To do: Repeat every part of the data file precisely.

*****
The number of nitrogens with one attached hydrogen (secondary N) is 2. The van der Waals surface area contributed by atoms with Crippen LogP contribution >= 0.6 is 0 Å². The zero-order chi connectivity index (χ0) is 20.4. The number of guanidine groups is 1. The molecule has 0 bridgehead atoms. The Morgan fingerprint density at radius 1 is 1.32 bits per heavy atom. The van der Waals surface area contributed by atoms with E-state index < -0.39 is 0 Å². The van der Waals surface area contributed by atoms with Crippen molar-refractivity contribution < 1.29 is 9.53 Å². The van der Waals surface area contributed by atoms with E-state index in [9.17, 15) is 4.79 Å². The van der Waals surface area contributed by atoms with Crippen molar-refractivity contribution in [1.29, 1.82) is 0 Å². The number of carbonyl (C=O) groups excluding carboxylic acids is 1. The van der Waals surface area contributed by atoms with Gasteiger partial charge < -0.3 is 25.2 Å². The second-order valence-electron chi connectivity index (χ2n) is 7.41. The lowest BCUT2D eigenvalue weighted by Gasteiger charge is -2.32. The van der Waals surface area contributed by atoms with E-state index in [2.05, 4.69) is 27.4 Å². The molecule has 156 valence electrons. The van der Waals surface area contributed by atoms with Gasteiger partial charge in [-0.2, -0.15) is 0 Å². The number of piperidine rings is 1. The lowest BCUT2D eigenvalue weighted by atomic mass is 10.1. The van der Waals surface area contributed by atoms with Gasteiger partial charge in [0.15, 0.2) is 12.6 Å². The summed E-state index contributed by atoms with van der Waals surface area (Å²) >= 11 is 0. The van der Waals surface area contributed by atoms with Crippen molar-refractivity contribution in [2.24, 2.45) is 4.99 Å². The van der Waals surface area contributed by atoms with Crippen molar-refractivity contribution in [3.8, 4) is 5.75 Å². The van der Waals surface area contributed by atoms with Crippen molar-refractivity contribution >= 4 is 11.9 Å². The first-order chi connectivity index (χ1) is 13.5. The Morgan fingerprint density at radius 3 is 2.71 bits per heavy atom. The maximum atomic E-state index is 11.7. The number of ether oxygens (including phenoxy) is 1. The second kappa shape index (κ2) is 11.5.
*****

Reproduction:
The number of nitrogens with one attached hydrogen (secondary N) is 2. The van der Waals surface area contributed by atoms with Crippen LogP contribution >= 0.6 is 0 Å². The zero-order chi connectivity index (χ0) is 20.4. The number of guanidine groups is 1. The molecule has 0 bridgehead atoms. The Morgan fingerprint density at radius 1 is 1.32 bits per heavy atom. The van der Waals surface area contributed by atoms with E-state index < -0.39 is 0 Å². The van der Waals surface area contributed by atoms with Crippen molar-refractivity contribution < 1.29 is 9.53 Å². The van der Waals surface area contributed by atoms with E-state index in [9.17, 15) is 4.79 Å². The van der Waals surface area contributed by atoms with Crippen molar-refractivity contribution in [1.29, 1.82) is 0 Å². The number of carbonyl (C=O) groups excluding carboxylic acids is 1. The van der Waals surface area contributed by atoms with Gasteiger partial charge < -0.3 is 25.2 Å². The second-order valence-electron chi connectivity index (χ2n) is 7.41. The lowest BCUT2D eigenvalue weighted by Gasteiger charge is -2.32. The van der Waals surface area contributed by atoms with E-state index in [2.05, 4.69) is 27.4 Å². The molecule has 156 valence electrons. The van der Waals surface area contributed by atoms with Gasteiger partial charge in [-0.2, -0.15) is 0 Å². The number of piperidine rings is 1. The lowest BCUT2D eigenvalue weighted by atomic mass is 10.1. The van der Waals surface area contributed by atoms with Gasteiger partial charge in [0.15, 0.2) is 12.6 Å². The summed E-state index contributed by atoms with van der Waals surface area (Å²) >= 11 is 0. The van der Waals surface area contributed by atoms with Crippen molar-refractivity contribution in [2.24, 2.45) is 4.99 Å². The van der Waals surface area contributed by atoms with Crippen molar-refractivity contribution in [3.8, 4) is 5.75 Å². The van der Waals surface area contributed by atoms with Crippen molar-refractivity contribution >= 4 is 11.9 Å². The first-order chi connectivity index (χ1) is 13.5. The Morgan fingerprint density at radius 3 is 2.71 bits per heavy atom. The maximum atomic E-state index is 11.7. The number of ether oxygens (including phenoxy) is 1. The second kappa shape index (κ2) is 11.5.